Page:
5 TED Talks to increase your emotional intelligence

5 TED Talks to increase your emotional intelligence

For many leaders, building soft skills is hard. Improve your emotional intelligence with these TED talks

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January 08, 2018
emotional intelligence

If you’ve come up through the ranks in IT, you have technology expertise. Once you’re in a management role, you need more complex, “soft” skills – understanding the people who work with you and figuring out how to motivate and inspire them. If you’ve spent years in management already, then you know that learning about these emotional intelligence skills is a lifelong job.

In these eye-opening TED Talks, speakers from a variety of disciplines share insights into the workings of others’ minds. They can help you understand how to change what you say, and even what you think, to become a more effective manager, communicator, and decision-maker. These experts can even teach you a few things about how your own emotions can help you – or get in your way.

1. Why aren’t we more compassionate? 

Speaker: Daniel Goleman

Daniel Goleman is author of the bestseller Emotional Intelligence and helped bring the term and the concept into the public eye. In this fascinating talk, he delves into the question of why we sometimes do or don’t stop to help a stranger in need. It turns out that the simple shift in thinking that makes you more compassionate will also make you a much better boss.

2. Why we all need to practice emotional first aid 

Speaker: Guy Winch

In this memorable talk, psychologist and author Guy Winch helps us see how feelings of rejection and loneliness and loss can alter our perceptions and affect our interactions with others, without our realizing it. However, we can adjust our own thought patterns towards greater emotional health and better communications and relationships with the people we interact with every day. To get there, you have to start by taking your emotional health as seriously your physical health.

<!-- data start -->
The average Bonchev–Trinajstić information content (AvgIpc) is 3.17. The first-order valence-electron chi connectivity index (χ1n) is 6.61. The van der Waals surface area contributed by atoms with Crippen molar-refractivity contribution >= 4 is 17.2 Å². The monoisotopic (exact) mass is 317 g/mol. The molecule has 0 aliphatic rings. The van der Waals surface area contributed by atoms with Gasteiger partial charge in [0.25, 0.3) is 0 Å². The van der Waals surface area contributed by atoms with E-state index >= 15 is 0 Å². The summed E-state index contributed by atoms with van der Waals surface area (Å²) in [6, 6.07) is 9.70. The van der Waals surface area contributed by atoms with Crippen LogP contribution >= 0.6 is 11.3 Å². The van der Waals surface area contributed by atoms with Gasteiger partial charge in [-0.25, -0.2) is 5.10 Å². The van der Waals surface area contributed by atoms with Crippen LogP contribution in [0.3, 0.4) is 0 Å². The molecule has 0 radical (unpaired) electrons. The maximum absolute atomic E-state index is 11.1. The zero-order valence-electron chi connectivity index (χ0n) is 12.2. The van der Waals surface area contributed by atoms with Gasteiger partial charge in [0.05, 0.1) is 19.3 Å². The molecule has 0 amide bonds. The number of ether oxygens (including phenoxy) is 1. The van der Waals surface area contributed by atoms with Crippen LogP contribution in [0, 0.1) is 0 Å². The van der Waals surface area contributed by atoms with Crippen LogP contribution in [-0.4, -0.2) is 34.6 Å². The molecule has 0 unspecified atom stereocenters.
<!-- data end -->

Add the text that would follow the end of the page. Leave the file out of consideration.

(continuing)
3. Let’s try emotional correctness

Speaker: Sally Kohn

Sally Kohn is a progressive commentator on Fox News, which means she spends every day working closely with people who violently disagree with her and some who think she shouldn’t exist at all. But she’s learned that you can violently disagree with someone and still make a human and emotional connection with that person. It’s because of what she calls “emotional correctness.” It begins with trying to understand the other person’s point of view and why they think what they do. That’s a skill that every great manager needs. She lays it all out in this brief TED Talk. (Warning: contains some profanity.)

4. How to spot a liar 

Speaker: Pamela Meyer

We’re lied to up to 200 times a day. Often, our own needs and desires lead us to believe lies are truths. But by understanding those desires, and keeping an eye out for some telltale signs of deception, we can get better at spotting the signs that someone is lying and may not have our best interests at heart, says Pamela Meyer, author of the bestseller Liespotting. Using videos of politicians (and one murderer), Meyer will help you learn how to identify the lies you encounter every day.

5. Why we make bad decisions

Speaker: Dan Gilbert

We think we make rational decisions – but most of them are anything but that, explains Harvard psychologist and author Dan Gilbert in this fascinating talk. There are many ways our understanding of a situation shifts in response to seemingly unrelated matters, such as how often we’ve heard about something on the news. But we can learn to make better decisions. By opening your eyes to the way these perceptions affect your thinking, this TED Talk can help you think more clearly about the choices you face.

[ Read also: 5 TED Talks on transformational leadership to watch ]

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Minda Zetlin is a business technology writer and columnist for Inc.com. She is co-author of "The Geek Gap: Why Business and Technology Professionals Don't Understand Each Other and Why They Need Each Other to Survive," as well as several other books. She lives in Snohomish, Washington. Find her at www.mindazetlin.com.  

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